Consumers value a product viewed online more if they see it being virtually touched

The big idea

Consumers who see a product on sale being virtually touched are more engaged and willing to pay more than if the item is displayed on its own, according to a recent research paper I co-authored.

Behavioral economists have previously shown that people value objects more highly if they own them, a concept known as “the endowment effect.” Marketers have found that this feeling of ownership can occur even when a consumer merely touches something in a store.

With Americans buying a record amount of stuff online, I wondered whether virtual touch also influences how consumers perceive and value products. To find out, I teamed up with marketing researchers Joann PeckWilliam Hedgcock and Yixiang Xu and performed a series of studies.

In one, we examined 4,535 Instagram posts from four companies with tangible products that could be displayed in one’s hands. For example, we reviewed Instagram posts including ones that showed a hand grasping a Starbucks Pumpkin Spice Latte against a backdrop of autumn leaves and hands unboxing the latest Samsung smartphone. We also examined posts without any touching.

Of the posts that contained a product, 43% portrayed hands in physical contact with it. These garnered significantly more engagement – receiving on average 65% more “likes” – than those that didn’t.

To test this in an immersive environment, we recruited 144 students to a behavioral lab and asked them to wear a virtual reality headset that depicted them inside a sportswear store. Students could look 360 degrees around the virtual store, which mirrored a brick-and-mortar retail space with mannequins in the window and floor-to-ceiling clothing displays.

After about a minute, the headset simulated moving toward a red T-shirt hanging on a rack. One-third of the students then viewed their virtual hand reach out to touch the shirt, a second third saw a cursor appear over the product – and no hand – while the rest witnessed the hand grasp a pole on a nearby shelf.

Afterward, students completed a survey asking them to state how much they would pay for the T-shirt, up to $30. Those who saw their hand touching the shirt were willing to pay an average of 33% more than those who did not.

We tested across six additional studies using a variety of stimuli, including GIFs and videos. We varied the type of product being touched, the apparent gender and realness of the hands and their movement. We found consistent results showing an increased willingness to pay for the product when people “touched” it – even when we gave them a cartoonlike blue hand.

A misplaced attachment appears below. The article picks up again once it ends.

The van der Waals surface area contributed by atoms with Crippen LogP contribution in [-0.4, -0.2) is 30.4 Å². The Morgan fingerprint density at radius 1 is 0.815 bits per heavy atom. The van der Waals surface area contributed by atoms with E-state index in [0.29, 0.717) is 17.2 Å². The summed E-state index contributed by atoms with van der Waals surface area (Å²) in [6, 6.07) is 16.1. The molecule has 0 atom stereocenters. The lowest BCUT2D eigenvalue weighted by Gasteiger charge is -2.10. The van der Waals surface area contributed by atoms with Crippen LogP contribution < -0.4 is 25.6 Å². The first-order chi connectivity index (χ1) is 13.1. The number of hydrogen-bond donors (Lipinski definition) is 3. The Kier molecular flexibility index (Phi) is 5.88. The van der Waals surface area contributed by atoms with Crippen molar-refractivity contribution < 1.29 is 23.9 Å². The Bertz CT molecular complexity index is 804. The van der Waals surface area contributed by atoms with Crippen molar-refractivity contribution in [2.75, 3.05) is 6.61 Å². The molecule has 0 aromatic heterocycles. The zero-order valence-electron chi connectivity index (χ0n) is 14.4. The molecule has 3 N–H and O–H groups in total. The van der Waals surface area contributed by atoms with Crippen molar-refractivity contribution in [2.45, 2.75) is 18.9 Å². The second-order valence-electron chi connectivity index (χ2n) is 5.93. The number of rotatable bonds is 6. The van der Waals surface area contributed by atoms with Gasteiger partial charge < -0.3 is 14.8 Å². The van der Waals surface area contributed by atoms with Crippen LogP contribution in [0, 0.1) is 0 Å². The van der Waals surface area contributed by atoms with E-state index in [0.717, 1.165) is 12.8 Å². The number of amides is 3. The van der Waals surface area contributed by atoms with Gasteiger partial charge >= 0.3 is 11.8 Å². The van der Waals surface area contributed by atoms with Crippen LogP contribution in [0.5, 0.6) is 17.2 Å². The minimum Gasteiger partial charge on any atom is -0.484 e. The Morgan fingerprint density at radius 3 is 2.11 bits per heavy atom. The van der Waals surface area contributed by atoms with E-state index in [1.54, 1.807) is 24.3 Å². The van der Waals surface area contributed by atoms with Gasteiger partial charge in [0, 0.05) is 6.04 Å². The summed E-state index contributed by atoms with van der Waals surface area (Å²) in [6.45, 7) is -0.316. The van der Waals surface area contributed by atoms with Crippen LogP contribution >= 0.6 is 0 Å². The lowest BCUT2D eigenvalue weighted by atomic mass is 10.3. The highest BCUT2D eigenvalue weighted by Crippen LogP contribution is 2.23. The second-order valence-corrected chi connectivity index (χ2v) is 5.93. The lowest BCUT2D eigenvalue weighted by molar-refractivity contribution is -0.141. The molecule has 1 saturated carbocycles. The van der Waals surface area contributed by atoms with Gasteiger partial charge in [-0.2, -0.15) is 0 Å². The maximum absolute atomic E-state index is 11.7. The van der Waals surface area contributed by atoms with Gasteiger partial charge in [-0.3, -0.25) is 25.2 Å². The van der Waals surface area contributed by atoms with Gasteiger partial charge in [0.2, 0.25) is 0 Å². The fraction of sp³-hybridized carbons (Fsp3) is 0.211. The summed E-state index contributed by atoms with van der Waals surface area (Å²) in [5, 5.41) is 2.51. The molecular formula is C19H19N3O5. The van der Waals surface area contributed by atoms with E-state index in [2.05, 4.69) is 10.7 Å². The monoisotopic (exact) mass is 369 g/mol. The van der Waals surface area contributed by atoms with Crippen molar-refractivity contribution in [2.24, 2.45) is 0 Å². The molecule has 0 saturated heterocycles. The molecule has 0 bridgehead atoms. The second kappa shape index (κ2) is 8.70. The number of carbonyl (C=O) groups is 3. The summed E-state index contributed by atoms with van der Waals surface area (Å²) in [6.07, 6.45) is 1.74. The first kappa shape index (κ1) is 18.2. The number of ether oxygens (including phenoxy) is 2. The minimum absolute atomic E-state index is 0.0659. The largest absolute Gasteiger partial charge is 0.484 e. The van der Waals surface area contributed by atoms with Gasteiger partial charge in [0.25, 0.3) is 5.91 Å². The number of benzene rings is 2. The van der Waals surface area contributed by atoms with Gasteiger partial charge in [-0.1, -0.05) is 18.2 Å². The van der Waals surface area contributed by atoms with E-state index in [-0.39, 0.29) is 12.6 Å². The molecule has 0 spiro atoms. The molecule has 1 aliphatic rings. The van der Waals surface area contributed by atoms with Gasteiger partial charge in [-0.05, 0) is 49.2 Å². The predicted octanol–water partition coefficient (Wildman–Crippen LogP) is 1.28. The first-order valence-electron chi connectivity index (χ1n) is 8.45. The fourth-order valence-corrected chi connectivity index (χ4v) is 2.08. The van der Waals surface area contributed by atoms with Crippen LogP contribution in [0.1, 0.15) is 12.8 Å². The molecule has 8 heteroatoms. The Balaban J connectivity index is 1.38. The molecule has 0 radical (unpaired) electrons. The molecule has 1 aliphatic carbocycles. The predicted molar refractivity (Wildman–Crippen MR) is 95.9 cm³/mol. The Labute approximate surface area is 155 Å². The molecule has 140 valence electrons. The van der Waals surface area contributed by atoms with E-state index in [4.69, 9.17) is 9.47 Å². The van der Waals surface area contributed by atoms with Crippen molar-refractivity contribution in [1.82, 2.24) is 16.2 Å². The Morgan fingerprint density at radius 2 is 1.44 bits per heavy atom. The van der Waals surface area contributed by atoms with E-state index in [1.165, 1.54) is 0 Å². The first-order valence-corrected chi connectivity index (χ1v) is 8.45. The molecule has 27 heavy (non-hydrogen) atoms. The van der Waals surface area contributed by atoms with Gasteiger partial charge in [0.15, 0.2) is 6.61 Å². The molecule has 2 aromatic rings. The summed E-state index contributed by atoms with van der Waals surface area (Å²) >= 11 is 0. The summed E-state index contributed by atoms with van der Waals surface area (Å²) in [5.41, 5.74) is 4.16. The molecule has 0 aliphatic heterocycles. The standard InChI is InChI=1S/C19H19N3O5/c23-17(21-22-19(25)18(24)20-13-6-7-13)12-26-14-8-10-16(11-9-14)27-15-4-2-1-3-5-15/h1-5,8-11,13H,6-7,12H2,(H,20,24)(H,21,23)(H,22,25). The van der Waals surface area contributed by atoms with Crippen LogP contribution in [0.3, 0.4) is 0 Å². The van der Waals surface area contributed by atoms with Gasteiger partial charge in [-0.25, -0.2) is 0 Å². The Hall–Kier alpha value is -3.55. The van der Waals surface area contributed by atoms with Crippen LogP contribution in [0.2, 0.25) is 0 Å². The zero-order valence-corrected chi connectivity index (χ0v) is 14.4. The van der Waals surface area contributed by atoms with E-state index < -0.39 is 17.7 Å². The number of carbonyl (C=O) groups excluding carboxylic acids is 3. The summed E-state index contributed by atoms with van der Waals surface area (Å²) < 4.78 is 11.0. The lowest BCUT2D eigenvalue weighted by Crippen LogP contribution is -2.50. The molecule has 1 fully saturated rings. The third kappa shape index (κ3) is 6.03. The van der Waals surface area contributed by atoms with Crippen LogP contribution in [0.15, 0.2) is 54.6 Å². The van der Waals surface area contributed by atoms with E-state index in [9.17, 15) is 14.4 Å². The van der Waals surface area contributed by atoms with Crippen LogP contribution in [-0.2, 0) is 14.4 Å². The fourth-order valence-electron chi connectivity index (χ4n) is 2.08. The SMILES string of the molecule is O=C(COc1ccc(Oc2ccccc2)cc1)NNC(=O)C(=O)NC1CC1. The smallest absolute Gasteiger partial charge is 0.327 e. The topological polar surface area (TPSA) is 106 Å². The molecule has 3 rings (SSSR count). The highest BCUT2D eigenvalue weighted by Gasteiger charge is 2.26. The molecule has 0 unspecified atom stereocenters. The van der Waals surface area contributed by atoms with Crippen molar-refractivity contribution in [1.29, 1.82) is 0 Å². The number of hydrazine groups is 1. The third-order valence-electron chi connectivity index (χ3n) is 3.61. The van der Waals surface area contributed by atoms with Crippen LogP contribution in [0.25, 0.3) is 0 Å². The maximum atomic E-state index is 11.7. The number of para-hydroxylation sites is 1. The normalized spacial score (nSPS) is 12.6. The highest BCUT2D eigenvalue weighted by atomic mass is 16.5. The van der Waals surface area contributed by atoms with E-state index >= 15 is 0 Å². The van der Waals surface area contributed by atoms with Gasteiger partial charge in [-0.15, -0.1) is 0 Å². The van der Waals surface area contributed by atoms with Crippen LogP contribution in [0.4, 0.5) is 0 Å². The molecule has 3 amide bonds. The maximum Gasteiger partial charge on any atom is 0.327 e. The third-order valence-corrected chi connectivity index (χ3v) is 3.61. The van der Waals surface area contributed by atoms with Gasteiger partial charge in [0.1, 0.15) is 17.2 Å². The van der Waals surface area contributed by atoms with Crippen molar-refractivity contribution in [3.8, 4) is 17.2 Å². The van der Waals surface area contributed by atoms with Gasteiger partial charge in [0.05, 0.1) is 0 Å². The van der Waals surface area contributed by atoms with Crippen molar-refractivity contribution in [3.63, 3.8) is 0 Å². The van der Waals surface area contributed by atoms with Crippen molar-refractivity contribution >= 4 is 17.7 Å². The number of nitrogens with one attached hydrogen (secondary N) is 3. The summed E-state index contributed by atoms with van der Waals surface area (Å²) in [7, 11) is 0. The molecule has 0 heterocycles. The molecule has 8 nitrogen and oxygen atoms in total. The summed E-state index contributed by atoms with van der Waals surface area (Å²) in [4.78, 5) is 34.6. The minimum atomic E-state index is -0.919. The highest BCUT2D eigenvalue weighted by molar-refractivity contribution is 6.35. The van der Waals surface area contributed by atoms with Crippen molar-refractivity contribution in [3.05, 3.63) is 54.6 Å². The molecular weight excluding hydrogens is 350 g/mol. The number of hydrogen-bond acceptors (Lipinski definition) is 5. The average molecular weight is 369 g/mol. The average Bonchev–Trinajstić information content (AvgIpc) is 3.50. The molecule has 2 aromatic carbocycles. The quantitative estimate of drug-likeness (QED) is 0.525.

Why it matters

Touch is a powerful tool for forming connections with products.

Companies have known this for years and try to encourage consumers to touch products in their stores. Apple reportedly tilts laptop screens in its stores to a specific angle to force consumers to touch them to have a comfortable viewing angle.

As more sales occur online, companies are trying to adjust to replicate the in-store sensory experience, such as by making return policies lenient so people know they can still try before they buy. Studies have found this strategy can increase sales.

Sellers are also experimenting with other ways to mimic the sense of touch to get consumers to form these critical connections with their products. For example, companies are testing ways to use haptic or touch technologies to allow consumers to get sensory feedback on their mobile phones when they watch ads.

Our research suggests that observing a product being touched establishes a connection to the hand on screen doing the touching. This may create the sensation that the virtual hand is one’s own, which increases the feeling of psychological ownership over the product.

What still isn’t known

We’ve studied how people perceive products that are being touched virtually, but we don’t know how this affects other consumer behaviors, such as returning a product. It’s possible that seeing someone else touch a product may backfire by creating high expectations for how a product feels but then fall short when consumers actually hold the product in their hands.

By: Andrea Luangrath

Assistant Professor of Marketing, University of Iowa

Disclosure statement

Andrea Luangrath does not work for, consult, own shares in or receive funding from any company or organisation that would benefit from this article, and has disclosed no relevant affiliations beyond their academic appointment.

This post was originally published on The Conversation.

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